July 18, 2013 Industrial Machinery Division, Manufacturing Industries Bureau, Japanese Ministry of Economy, Trade and Industry
1. Market for Industrial Robots
The global market for industrial robots has grown by about 60% in the last five years in monetary terms. The market size in 2011 was 8.497 billion dollars (662.8 billion yen), of which Japanese enterprises accounted for a share of 50.2%. The global market in a broad sense including electronic packaging robots was about 13.369 billion dollars (1.0428 trillion yen), of which Japanese enterprises accounted for a share of 57.3%.
Although the Japanese market has decreased by about 25% in the last five years in terms of the number of robots, it has maintained its position as the world’s biggest market overall as of 2011.
The Chinese market has quadrupled in the last five years, growing to a size close to that of the Japanese market in terms of the number of robots.
2. Imports and Exports of Industrial Robots
Exports of industrial robots from Japan have increased by about 80% in the last five years due to the global market expansion of industrial robots.
With the rise of the Chinese market, Germany and ROK have increased exports to China more than tenfold in the last five years, and Japan has more than quadrupled such exports, anticipating fiercer competition in the Chinese market.
The industrial robots in operation in Japan accounted for about 48% of those in operation around the world ten years ago, but the share has declined to about 27%. In terms of the number of robots, Japan showed a decline by 54,000 (15.0%) as well. On the other hand, the percentages for ROK, China, and Germany have increased from 5.5% (41,000 robots) to 10.8% (124,000), from 0.2% (2,000) to 6.4% (74,000), and from 13.1% (99,000) to 13.6% (157,000), respectively.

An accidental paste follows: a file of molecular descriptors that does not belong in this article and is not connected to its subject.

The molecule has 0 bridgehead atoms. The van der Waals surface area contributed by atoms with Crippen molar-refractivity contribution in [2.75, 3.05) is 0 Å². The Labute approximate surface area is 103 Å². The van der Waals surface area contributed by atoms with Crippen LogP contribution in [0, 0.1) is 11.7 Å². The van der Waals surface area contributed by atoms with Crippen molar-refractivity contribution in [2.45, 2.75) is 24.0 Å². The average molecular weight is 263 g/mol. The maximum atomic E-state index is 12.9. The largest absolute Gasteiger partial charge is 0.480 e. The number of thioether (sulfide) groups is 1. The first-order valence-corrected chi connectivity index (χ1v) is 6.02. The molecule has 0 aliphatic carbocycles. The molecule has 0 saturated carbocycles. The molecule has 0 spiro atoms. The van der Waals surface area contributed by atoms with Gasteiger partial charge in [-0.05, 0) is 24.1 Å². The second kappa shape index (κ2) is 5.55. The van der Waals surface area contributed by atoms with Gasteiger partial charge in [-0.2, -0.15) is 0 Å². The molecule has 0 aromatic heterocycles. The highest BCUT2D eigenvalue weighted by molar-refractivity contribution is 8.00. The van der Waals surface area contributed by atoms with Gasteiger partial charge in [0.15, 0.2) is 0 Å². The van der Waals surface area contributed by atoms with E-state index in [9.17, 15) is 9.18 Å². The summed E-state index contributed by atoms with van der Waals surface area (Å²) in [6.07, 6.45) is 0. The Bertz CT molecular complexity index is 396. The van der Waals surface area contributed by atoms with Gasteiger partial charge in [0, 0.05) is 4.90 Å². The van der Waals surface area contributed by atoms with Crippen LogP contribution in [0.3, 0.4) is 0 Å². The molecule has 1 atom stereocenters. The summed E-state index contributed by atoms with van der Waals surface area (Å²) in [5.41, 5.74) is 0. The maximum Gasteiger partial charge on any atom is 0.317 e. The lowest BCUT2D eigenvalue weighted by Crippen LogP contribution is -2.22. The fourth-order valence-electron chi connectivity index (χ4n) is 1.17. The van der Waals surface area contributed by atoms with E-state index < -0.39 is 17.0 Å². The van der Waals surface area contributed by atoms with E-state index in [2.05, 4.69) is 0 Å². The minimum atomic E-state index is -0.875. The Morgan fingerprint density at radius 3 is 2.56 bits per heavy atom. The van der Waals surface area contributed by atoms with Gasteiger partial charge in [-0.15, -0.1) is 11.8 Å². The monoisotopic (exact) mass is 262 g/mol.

The number of industrial robots used per 10,000 employees in the manufacturing industry in the last nine years in Japan has remained flat, at about 340, while the numbers in ROK, China, and Germany have increased from 126 to 347, from 1 to 21, and from 172 to 261, respectively.
4. Industrial Demand for Industrial Robots around the World
As for industrial demand for industrial robots, the automobile industry and the electrical and electronics industry account for the majority, followed by the metal and machinery industry, and the plastics and chemicals industry.
Looking at the number of sales by industry in major countries and regions in 2011, China reached first place (18.8%) for the automobile industry, while Japan stood at fourth (12.2%) after Germany and the United States.As for the electrical and electronics industry, ROK overtook Japan to gain first place, with the two countries’combined share reaching 67.1% of world sales. As for the metal and machinery industry, China reached first place (17.8%).
5. Trends concerning Industrial Robots in the Chinese Market
The Chinese market for industrial robots has increased by an annual average of 41% since 2001, resulting in a 32-fold expansion in the last decade. It has already become the biggest market in the world for industrial robots for the automobile industry. For the electrical and electronics industry as well, it is expected that the use of industrial robots will increase, reflecting the rise in labor costs.
Looking at the countries from which China imports industrial robots, Japan ranked first overwhelmingly (70.6%) and is still on an upward trend. Although exports from China have still been low, it is necessary to keep a close watch on future movements because the number of robots exported in 2011 increased by 132% year on year.
The importance of the Chinese market for Japanese manufacturers of industrial robots and electronic packaging robots has increased every year. The percentage of exports to China among total exports from Japan has increased from 8.5% to 20.5% in the last four years.
You can reach in all of report on Japanese or English from these links: